For all the odds and complexities, Turkey has never abandoned the idea but failed to get its allies on the board. The shifting geopolitical realities on the ground forced Ankara to take the matters into its own hand. In 2016, the Turkish forces forayed into northern Syria in a race with the Kurdish militia to take over Islamic State-held Jarablus, a small town on the Syrian-Turkish border. The character and nature of Turkey’s military intrusion and the content of the safe zone took a completely new meaning in the evolving war context. The central staple of Turkey’s new policy was then to blight the Kurdish aspirations to connect separate cantons it held in northwestern Syria. The formation of a statelet on the southern side of the border was anathema to Ankara. It still is.
Trump’s threat in January appeared to be a mirage, something that reflects the disconnect between the real world and Trumpism, which has been characterized by ever-shifting positions, fluctuating between two extreme points, sudden reversals, transactional and impulsive management style. And many of those currents were simultaneously in place in that remarkable reversal that happened in less than a day. The president’s fondness in surprising allies and foes may, to the astonishment of Trump experts, pull off some occasional triumphs on diplomatic plane. But it does not work every time. His sudden change in the recent case only reveals Trump’s misjudgment and miscalculation of his rival, President Erdogan, and the complicated nature of mutual interdependence between the two allies.
Regardless of the recent drama, the war of words was not new on Ankara-Washington front. Last summer, Trump upped the ante in a bid to secure the release of U.S. Pastor Andrew Brunson who remained in pre-trial detention in Turkey for nearly two years. The economy emerged as a key stick in a pool of options for Trump to step up the pressure. It worked. The tumbling lira against the U.S. dollar galvanized Erdogan’s core supporters against an “international plot” to weaken the Turkish economy, but in the end, it forced Ankara to budge its position regarding the imprisonment of the pastor. The political interference in the judicial process was never so subtle in the post-coup era, yet the whole legal travesty around the pastor played out openly in front of the public. Trump’s bravado was enough to stir up Turkey’s wobbly economy and change its policy course.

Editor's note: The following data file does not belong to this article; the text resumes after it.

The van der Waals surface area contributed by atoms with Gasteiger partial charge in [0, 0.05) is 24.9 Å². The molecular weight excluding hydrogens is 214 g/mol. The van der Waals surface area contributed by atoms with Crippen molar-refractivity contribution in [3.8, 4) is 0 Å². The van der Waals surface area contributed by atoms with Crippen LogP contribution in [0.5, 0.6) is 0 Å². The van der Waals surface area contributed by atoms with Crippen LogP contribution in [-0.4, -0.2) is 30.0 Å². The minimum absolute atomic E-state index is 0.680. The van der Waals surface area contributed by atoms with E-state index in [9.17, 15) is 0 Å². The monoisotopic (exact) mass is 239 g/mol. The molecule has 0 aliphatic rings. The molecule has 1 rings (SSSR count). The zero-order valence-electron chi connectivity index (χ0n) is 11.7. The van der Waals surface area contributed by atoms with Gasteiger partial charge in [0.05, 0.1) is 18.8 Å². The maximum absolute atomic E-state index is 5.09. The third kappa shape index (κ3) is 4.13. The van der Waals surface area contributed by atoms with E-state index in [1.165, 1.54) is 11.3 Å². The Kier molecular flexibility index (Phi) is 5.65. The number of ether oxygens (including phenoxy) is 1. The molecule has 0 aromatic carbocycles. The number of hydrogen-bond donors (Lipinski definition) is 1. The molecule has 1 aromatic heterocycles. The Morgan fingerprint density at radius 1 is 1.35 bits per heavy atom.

Yet, his latest unexpected shift appears more of a detriment than a boost to the U.S. deterrence and credibility. If Trump insisted a little more, things might have been different. As local elections loom, the Turkish president has no stomach to endure another free-fall of the lira against the U.S. dollar. But, Trump’s backsliding landed a windfall on Erdogan’s score chart, boosting his tough-guy image among his fervent supporters.
The Turkish leader long telegraphed Turkey’s intention to march toward Manbij in a bid to strong-arm the U.S. administration to move its troops out of the town. The display of brinkmanship by both Erdogan and Trump risks a possible uncontrollable escalation of events on the ground. Trump’s economic threat and Erdogan’s ‘Ottoman slap’ remarks are mutual examples of an imprudent and unscrupulous approach to diplomacy to sway the other’s side position. As the line between discourse and policy grows fuzzier in the age of Trump and Erdogan, the distinction between bravado and seriousness becomes difficult to be made. How to regulate impulsive leaders’ bizarre policy behaviors emerges as a monumental task for policymakers and advisors on both sides of the Atlantic.
Three weeks after the U.S. president first broached the safe zone plan, the Turkish side has grown frustrated over the lack of a clear action toward materializing Trump’s pledge. Erdogan did not mask his disappointment when he reminded his U.S. counterpart over failing to back up his words with deeds.
“There is no satisfactory plan that is put before us concretely yet,” the president said during a speech to his party fellows at a parliamentary meeting this week. “Of course we are loyal to our agreements, our promise is a promise. But our patience is not limitless,” Reuters quoted Erdogan as saying.
Seemingly, it is far from clear whether the Turkish leader’s public expression of exasperation would do something to budge Trump’s stance. But before resolving their different policy positions and incongruent views about northern Syria, both leaders urgently need to fix their hard-boiled and unscrupulous rhetoric to avoid further misunderstanding and risky escalation.